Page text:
by Peter Greste
in Basra, southern Iraq
A patrol from the reconnaissance platoon of the Kings Regiment drives through a suburb of Basra, a blisteringly hot city in southern Iraq where the British have based their headquarters.
British soldiers will continue with their non-aggresive approach
It's midday and the temperature is 52 degrees Centigrade.
"What we have is reports of looters tearing up copper cables from under the ground," says Captain Matt Adams from Buckinghamshire, explaining the patrol's mission.
"We're going to go down and stop them doing it, because obviously, if they don't stop destroying the infrastructure of the country they'll never recover."
Soon they arrive at the scene, an abandoned factory with a few local villagers trying to keep the looters at bay.
The soldiers are lightly armed and, as usual, they have ditched the heavy body armour and helmets - despite Tuesday's killing of six British military police just over 100 miles to the north.
Many Iraqis have welcomed the British
The British have carved a niche for themselves with this kind of work.
Northern Ireland, Bosnia, Sierra Leone, all places where they've refined internal security.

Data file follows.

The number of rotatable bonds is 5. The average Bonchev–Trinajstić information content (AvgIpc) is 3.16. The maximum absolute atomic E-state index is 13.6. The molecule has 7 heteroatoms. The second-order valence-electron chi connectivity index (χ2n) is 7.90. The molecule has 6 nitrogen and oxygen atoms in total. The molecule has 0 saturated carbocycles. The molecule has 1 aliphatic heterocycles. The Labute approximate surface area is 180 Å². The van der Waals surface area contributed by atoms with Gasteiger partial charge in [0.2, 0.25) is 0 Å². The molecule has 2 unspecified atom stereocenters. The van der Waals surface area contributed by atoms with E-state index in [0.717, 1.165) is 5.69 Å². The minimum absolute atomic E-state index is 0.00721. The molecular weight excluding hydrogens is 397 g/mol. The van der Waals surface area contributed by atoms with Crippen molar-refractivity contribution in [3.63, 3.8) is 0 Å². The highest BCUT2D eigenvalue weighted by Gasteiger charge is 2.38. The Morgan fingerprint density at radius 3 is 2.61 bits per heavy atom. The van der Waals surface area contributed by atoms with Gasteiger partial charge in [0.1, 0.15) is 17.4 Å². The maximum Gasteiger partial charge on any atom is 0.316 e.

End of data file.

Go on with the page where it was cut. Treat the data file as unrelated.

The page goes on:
Despite the tragic and unexpected murder of the six MPs, their commander Major General Peter Wall says that to change the way they operate now would only undo all the good work of the past two months.
"Yes there are a number of incidents that cause concern, that would be way above the norm in a civilised western country," he says.
"The civilised Iraqi people recognise that and they're very keen to ensure we're in a position to stamp that out as soon as possible."
Captain Adams too says he hasn't felt the need for changes.
"We've not had too many problems at all, so we don't want to up the ante here and appear more aggressive than we need to.
"And actually the people in this area, 95% of the time, are glad to see us."
The patrol sets up a vehicle checkpoint; random searches for unauthorised weapons are a part of the daily routine.
Another member of the patrol is Nathan Davidson, a Captain with a wife and two daughters.
"When this incident happened up north it was a massive shock, and it woke us up to exactly what we're doing here," he says.
"You do need to keep your wits about you."
Tuesday's bloody killings were the first British combat casualties since the war ended two months ago.
The authorities here warn it might not be a one-off but they see no reason to alter a strategy that has so far all but wiped out local violence.